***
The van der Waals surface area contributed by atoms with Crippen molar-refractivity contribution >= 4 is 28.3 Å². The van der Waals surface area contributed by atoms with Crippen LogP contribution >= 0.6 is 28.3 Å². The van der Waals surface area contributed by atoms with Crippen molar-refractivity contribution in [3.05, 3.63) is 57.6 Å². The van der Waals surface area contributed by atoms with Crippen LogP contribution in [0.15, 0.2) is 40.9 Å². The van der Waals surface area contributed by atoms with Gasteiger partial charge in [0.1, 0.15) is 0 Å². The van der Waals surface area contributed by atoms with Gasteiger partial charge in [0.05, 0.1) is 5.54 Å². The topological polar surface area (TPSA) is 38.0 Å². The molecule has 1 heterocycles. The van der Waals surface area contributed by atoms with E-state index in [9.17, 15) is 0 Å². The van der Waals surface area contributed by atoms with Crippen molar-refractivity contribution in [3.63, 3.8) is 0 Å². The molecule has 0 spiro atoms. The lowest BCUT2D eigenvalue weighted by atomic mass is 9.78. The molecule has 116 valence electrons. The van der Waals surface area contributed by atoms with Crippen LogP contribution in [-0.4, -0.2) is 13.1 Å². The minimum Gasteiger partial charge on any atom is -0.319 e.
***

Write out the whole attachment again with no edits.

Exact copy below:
The van der Waals surface area contributed by atoms with Crippen molar-refractivity contribution >= 4 is 28.3 Å². The van der Waals surface area contributed by atoms with Crippen LogP contribution >= 0.6 is 28.3 Å². The van der Waals surface area contributed by atoms with Crippen molar-refractivity contribution in [3.05, 3.63) is 57.6 Å². The van der Waals surface area contributed by atoms with Crippen LogP contribution in [0.15, 0.2) is 40.9 Å². The van der Waals surface area contributed by atoms with Gasteiger partial charge in [0.1, 0.15) is 0 Å². The van der Waals surface area contributed by atoms with Gasteiger partial charge in [0.05, 0.1) is 5.54 Å². The topological polar surface area (TPSA) is 38.0 Å². The molecule has 1 heterocycles. The van der Waals surface area contributed by atoms with E-state index in [9.17, 15) is 0 Å². The van der Waals surface area contributed by atoms with Crippen molar-refractivity contribution in [3.63, 3.8) is 0 Å². The molecule has 0 spiro atoms. The lowest BCUT2D eigenvalue weighted by atomic mass is 9.78. The molecule has 116 valence electrons. The van der Waals surface area contributed by atoms with Crippen LogP contribution in [-0.4, -0.2) is 13.1 Å². The minimum Gasteiger partial charge on any atom is -0.319 e.